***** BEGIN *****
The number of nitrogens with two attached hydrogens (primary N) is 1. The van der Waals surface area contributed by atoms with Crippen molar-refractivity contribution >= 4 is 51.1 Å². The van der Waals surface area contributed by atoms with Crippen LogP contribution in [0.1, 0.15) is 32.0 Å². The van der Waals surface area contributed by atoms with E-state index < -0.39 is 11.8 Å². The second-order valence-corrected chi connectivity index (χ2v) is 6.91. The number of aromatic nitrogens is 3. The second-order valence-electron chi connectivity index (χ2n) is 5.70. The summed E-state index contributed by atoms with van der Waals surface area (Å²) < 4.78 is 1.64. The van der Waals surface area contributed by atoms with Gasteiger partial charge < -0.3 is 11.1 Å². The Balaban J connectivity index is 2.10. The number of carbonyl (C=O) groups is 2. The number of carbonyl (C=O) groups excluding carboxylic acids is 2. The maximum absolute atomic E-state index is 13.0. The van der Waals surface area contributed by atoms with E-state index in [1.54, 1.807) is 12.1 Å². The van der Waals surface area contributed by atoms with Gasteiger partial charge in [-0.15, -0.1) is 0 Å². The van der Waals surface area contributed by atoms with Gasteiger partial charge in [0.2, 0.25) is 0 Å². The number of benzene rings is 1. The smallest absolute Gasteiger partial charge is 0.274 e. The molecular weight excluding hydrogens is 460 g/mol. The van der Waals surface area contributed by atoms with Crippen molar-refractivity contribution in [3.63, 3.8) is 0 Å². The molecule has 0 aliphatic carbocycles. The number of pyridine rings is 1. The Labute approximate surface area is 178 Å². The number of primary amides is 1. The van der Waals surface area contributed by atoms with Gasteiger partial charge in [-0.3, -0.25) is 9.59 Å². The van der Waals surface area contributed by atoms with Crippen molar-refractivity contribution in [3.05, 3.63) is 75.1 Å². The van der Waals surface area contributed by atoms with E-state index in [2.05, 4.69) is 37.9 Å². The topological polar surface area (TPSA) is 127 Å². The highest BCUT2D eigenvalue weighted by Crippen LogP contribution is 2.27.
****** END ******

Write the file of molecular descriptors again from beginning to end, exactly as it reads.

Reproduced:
The number of nitrogens with two attached hydrogens (primary N) is 1. The van der Waals surface area contributed by atoms with Crippen molar-refractivity contribution >= 4 is 51.1 Å². The van der Waals surface area contributed by atoms with Crippen LogP contribution in [0.1, 0.15) is 32.0 Å². The van der Waals surface area contributed by atoms with E-state index < -0.39 is 11.8 Å². The second-order valence-corrected chi connectivity index (χ2v) is 6.91. The number of aromatic nitrogens is 3. The second-order valence-electron chi connectivity index (χ2n) is 5.70. The summed E-state index contributed by atoms with van der Waals surface area (Å²) < 4.78 is 1.64. The van der Waals surface area contributed by atoms with Gasteiger partial charge < -0.3 is 11.1 Å². The Balaban J connectivity index is 2.10. The number of carbonyl (C=O) groups is 2. The number of carbonyl (C=O) groups excluding carboxylic acids is 2. The maximum absolute atomic E-state index is 13.0. The van der Waals surface area contributed by atoms with E-state index in [1.54, 1.807) is 12.1 Å². The van der Waals surface area contributed by atoms with Gasteiger partial charge in [-0.15, -0.1) is 0 Å². The van der Waals surface area contributed by atoms with Gasteiger partial charge in [0.2, 0.25) is 0 Å². The number of benzene rings is 1. The smallest absolute Gasteiger partial charge is 0.274 e. The molecular weight excluding hydrogens is 460 g/mol. The van der Waals surface area contributed by atoms with Crippen molar-refractivity contribution in [3.63, 3.8) is 0 Å². The molecule has 0 aliphatic carbocycles. The number of pyridine rings is 1. The Labute approximate surface area is 178 Å². The number of primary amides is 1. The van der Waals surface area contributed by atoms with Gasteiger partial charge in [-0.3, -0.25) is 9.59 Å². The van der Waals surface area contributed by atoms with Crippen molar-refractivity contribution in [3.05, 3.63) is 75.1 Å². The van der Waals surface area contributed by atoms with E-state index in [2.05, 4.69) is 37.9 Å². The topological polar surface area (TPSA) is 127 Å². The highest BCUT2D eigenvalue weighted by Crippen LogP contribution is 2.27.